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  • Open access
  • 9 Reads
The glyphosate target enzyme 5-enolpyruvylshikimate 3-phosphate synthase (EPSPS) contains several EPSPS-associated domains in fungi

The 5-enolpyruvylshikimate 3-phosphate synthase (EPSPS) is the central enzyme of the shikimate pathway to synthesize three aromatic amino acids in fungi, plants and prokaryotes. Glyphosate is a multi-spectrum herbicide largely utilized to control weeds, which targets the EPSPS enzyme and inhibits the production of these essential amino acids. In most plants and prokaryotes, the EPSPS protein is constituted by a single domain, whereas in fungi contains the EPSPS and several EPSPS-associated domains. Here, we perform a comprehensive analysis of 391 EPSPS proteins of fungi gathered from the Pfam database. We analyze our dataset with a bipartite graph (Cytoscape) and dollon parsimony (Count) to determine the distribution and the evolution of the 22 EPSPS-associated domains in fungi. The EPSPS-associated domains can be classified into four partially overlapping groups: shikimate pathway, other enzymes, gene expression and structural proteins. The most frequent EPSPS-associated domains are shikimate kinase, 3-dehydroquinate synthase, 3-dehydroquinate dehydratase, shikimate dehydrogenase substrate binding domain and shikimate DH. These domains are present in 56% of the proteins analyzed and 34% of proteins contain shikimate DH at the end of sequence. The most common domain architecture of the EPSPS enzyme in fungi contains 5-6 domains. A parsimony analysis suggests that a 6-domain protein is the ancestral form of the EPSPS in fungi and that alternative architectures are due to domain losses (also some gains) and duplications. The results of this study will be useful to determine the impact of glyphosate in fungi and to quantify its putative differential effects on alternative domain architectures.

  • Open access
  • 12 Reads
OMICs role in Heridatarian prostate cancer.
Sergio Cuenca-Lopez, Patricia Porras-Quesada, Fernando Vazquez-Alonso, Victor Sanchez-Conde, Maria del Pilar Gomez-Matas, Adoracion Aneas-Alaminos, Veronica Arenas-Rodriguez, Blanca Cano-Gutierrez, Luis Javier Martinez-Gonzalez, Maria Jesus Alvarez-Cubero

Prostate cancer (PC) is one of the most prevalent tumors in the world, however, the hereditary (Hereditary PC; HPC) form is a rare pathology (ORPHA: 1331), without exceeding 6%. Despite its very low incidence, a family history of PC in a first-degree relative multiplies the risk to suffer from PC approximately twofold. Therefore, the search for genetic variables associated with detection, monitoring and treatment is unavoidable.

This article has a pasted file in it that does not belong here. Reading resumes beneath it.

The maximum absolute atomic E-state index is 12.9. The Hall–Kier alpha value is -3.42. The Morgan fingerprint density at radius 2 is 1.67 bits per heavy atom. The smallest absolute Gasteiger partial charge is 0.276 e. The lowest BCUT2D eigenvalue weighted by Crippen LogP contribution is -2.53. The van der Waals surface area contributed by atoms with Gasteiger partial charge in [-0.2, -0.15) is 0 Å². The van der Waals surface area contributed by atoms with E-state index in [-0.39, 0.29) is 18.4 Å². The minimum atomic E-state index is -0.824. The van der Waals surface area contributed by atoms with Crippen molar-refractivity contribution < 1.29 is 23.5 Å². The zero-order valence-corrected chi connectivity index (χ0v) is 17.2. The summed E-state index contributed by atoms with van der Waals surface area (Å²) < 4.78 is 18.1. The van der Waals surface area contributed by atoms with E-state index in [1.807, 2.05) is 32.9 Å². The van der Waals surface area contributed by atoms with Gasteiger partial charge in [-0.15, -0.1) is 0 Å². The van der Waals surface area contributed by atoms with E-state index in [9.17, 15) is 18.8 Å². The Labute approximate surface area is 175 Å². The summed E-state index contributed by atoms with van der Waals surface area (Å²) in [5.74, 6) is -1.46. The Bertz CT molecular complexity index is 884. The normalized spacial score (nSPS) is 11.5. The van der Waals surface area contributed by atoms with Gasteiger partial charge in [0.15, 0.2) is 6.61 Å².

Although the study of the genome and its expression have provided us with valuable information, it has not been able to describe biomarkers that help us resolve the appearance and evolution of the tumor. With this study, we make a deep analysis in data of exome and miRNAs analyzed by Next-generation sequencing (NGS) analysis in search of new biomarkers as variants of aggressiveness of this tumor. We performed this analysis in a family of a high incidence of PC.

Our data revealed that some genes such as HIBCH and DPP4 are just present in all HPC patients. Moreover, high-risk patients have unique additional variants such as FANK1, TUBA3FP and ALDH3B2. These results provide a new set of promising biomarkers in HCP.

  • Open access
  • 9 Reads
Determination of expression signature and proportion of mtDNA in plasma fractions in patients with Renal Cell Carcinoma.

Renal Cell Carcinoma (RCC) is the third most common urologic malignancy,remains one of the most lethal urological malignancies, preferably in developed countries. The incidence and mortality rates differ significantly according to sex, race, age and external factors such as smoking, obesity and hypertension increasing RCC risk. The use of novel predictive biomarkers is currently being increased as these improve the diagnosis, progression and prognosis of RCC. Since recent studies have demonstrated a promising association between mitocondrial DNA (mtDNA) copy number alteration in peripheral blood and risk of developing RCC, we conducted a case-control study to determine exosomes mtDNA content in plasma fractions as a potential novel non-invasive biomarker in liquid biopsy in order to monitor the RCC status in patients.

In this way, plasma fractions highly purified in exosomes were obtained from blood samples from controls and RCC cases, and relative mtDNA content was measured by quantitative real-time polymerase chain reaction (qPCR). Our results show fragment size distribution profile and the copy numbers of nuclear regions and mitochondrial genes (in hypervariable and conserved regions) in each plasma fraction.

  • Open access
  • 16 Reads
Chromosome-level genome assemblies expanded capabilities of conservation biology
Azamat Totickov, Andrei Tomarovsky, Lorena Derezanin, Olga Dudchenko, Erez Lieberman-Aiden, Klaus Koepfli, Sergei Kliver

Conservation biology aims to keep and restore biodiversity on genetic, species and ecosystem levels, prevent species extinction and protect their habitats. One of the important aspects of a conservation is genetic diversity assessed within endangered populations or species. Reduction in sequencing costs facilitated estimation of the genetic diversity in multiple individuals on the whole genome level even with a very limited budget. However, whole genome approach requires generation of reference genome assembly of suitable quality first. Current trend is to use chromosome-level assemblies offering a set of useful advantages.